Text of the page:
Astronomy and the cartoonist

Astronomy and the cartoonist

IT’S THAT TIME of year again when we amateur astronomers quiver with excitement at the prospect of viewing some shooting stars in the constellation of Perseus. Astronomy and the cartoonist might not seem such a likely fit, but some of us are gazing upwards to the heavens as well as downwards to our drawing boards.

Unfortunately, here in the United Kingdom, we are at the mercy of the ever changing weather and almost every major celestial event is, like a well-known Pink Floyd album, invariably obscured by clouds.

In fact, I suffered so much, at one time, that I was impelled to write a poem which I performed live many times at pubs and clubs around London. With cartoons on a flipchart illustrating each verse, it was deemed by some, as being quite amusing.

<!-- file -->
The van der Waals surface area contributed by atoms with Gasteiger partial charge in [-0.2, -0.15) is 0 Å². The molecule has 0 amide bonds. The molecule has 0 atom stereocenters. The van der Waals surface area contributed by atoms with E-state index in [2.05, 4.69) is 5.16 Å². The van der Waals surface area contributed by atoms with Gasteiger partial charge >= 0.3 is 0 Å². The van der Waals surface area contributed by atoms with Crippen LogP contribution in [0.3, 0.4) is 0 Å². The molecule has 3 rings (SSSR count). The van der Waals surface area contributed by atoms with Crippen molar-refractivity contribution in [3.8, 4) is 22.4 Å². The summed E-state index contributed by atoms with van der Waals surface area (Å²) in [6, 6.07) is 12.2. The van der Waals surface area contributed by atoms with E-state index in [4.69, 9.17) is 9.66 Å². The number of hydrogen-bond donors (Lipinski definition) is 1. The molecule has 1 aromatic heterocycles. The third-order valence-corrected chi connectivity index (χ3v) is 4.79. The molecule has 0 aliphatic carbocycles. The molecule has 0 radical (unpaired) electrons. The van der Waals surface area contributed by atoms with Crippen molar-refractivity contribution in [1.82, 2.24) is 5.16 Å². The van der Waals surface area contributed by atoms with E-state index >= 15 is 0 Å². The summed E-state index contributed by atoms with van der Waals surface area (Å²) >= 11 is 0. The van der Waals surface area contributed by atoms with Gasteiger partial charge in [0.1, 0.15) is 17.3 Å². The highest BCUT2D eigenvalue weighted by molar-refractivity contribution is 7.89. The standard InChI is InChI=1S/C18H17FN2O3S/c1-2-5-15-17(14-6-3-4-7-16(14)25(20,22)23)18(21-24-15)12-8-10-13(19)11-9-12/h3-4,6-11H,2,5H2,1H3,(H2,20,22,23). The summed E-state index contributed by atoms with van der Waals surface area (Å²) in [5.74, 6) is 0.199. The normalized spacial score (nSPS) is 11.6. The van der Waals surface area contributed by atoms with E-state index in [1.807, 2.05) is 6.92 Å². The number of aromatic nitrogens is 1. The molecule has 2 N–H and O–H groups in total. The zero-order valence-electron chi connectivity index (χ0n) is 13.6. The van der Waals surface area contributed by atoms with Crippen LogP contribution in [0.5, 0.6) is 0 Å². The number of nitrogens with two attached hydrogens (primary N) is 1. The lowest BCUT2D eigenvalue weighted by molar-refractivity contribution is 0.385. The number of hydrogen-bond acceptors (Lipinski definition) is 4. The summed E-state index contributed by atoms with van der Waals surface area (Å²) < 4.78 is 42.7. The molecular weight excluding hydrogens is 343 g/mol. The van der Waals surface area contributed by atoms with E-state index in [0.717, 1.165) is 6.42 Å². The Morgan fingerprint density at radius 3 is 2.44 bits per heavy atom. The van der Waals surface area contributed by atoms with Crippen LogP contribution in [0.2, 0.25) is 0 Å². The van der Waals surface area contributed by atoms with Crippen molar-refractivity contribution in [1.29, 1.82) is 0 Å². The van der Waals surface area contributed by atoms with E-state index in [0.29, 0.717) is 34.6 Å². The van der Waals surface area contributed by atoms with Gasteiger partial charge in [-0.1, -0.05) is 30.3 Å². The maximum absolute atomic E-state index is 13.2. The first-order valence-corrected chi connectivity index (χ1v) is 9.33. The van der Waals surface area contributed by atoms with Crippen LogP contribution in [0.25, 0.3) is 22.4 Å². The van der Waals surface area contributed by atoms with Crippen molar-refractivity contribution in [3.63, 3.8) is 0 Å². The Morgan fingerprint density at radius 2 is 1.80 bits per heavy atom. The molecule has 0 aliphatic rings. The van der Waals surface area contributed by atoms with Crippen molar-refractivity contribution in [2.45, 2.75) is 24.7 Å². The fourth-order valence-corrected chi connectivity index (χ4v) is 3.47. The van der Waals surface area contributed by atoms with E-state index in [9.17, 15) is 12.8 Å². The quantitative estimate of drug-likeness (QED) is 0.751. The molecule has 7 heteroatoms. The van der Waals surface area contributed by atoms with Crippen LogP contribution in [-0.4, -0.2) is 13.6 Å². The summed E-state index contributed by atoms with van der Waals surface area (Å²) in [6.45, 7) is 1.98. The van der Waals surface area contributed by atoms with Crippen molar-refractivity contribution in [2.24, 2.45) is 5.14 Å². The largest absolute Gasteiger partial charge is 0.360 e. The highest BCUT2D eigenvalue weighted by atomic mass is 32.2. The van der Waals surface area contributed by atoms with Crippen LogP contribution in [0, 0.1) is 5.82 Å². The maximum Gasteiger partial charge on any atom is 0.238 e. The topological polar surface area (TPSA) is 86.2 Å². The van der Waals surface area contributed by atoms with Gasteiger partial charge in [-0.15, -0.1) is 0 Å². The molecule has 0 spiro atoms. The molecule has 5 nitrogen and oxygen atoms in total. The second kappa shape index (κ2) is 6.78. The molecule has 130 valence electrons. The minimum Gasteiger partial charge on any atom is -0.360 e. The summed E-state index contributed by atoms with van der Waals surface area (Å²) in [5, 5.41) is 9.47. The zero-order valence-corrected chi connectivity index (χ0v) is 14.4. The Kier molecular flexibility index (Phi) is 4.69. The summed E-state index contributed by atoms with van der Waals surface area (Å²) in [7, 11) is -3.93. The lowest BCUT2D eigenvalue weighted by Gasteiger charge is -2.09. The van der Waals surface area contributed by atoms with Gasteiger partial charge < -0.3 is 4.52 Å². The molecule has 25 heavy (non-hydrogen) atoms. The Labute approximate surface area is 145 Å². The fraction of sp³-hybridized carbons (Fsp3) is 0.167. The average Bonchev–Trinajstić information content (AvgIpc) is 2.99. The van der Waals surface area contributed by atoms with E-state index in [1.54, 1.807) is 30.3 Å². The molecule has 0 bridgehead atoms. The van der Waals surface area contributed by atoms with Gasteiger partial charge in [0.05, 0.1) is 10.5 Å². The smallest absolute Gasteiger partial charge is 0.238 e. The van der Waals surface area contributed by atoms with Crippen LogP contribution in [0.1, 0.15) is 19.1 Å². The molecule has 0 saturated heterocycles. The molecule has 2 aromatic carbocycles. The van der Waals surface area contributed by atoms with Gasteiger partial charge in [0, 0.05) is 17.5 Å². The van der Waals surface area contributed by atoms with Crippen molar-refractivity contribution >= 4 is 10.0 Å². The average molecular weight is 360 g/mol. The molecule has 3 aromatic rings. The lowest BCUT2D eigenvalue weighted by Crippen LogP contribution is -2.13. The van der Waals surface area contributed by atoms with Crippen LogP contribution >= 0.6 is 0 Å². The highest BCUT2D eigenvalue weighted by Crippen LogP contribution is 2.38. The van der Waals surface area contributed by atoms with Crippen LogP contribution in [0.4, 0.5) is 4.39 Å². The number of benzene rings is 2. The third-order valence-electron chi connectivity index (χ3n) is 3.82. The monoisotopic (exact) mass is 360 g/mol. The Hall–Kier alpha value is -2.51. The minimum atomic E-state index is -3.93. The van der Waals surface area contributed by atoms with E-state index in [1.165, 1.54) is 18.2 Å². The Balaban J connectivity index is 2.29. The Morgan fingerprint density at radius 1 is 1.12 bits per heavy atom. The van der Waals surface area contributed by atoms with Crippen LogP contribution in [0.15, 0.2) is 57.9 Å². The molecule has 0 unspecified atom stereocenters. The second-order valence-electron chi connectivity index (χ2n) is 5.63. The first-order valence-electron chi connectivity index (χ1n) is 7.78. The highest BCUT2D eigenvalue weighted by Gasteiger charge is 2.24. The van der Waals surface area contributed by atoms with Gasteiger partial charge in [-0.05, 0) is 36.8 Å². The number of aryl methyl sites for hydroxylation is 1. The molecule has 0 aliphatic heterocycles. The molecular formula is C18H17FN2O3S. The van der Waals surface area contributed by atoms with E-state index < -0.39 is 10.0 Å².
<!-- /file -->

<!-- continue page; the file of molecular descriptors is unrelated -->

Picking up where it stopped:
Cartoonist and astronomy

Astral Dejection

I’ve seen Galaxies, Milky Ways and Mars
in sweet shops – they’re chocolate bars.
But I’ve never seen them in the night sky
either with telescope or naked eye

I must be a poor astronomer
to be missing such phenomena.          





Astral dejection Cartoon
Halley’s Comet, meteors, nebulae
are celestial marvels I never see.
The cloudy skies keep them out of sight,
besides, I’m asleep at that time of night.

I can’t even muster
a globular cluster.







Uranus CartoonAstronomers like to play little games:
constellations don’t look like their names;
Uranus is rude, ‘yurrenus’ will do;
we can’t have a planet doing a poo.

Life on other planets is unlikely:
the concept is totally alien to me.





Cartoonist AstronomerDespite all this I carry binoculars
in case I discover some new stars.
My friends find this all rather comical
– the odds against it are astronomical.

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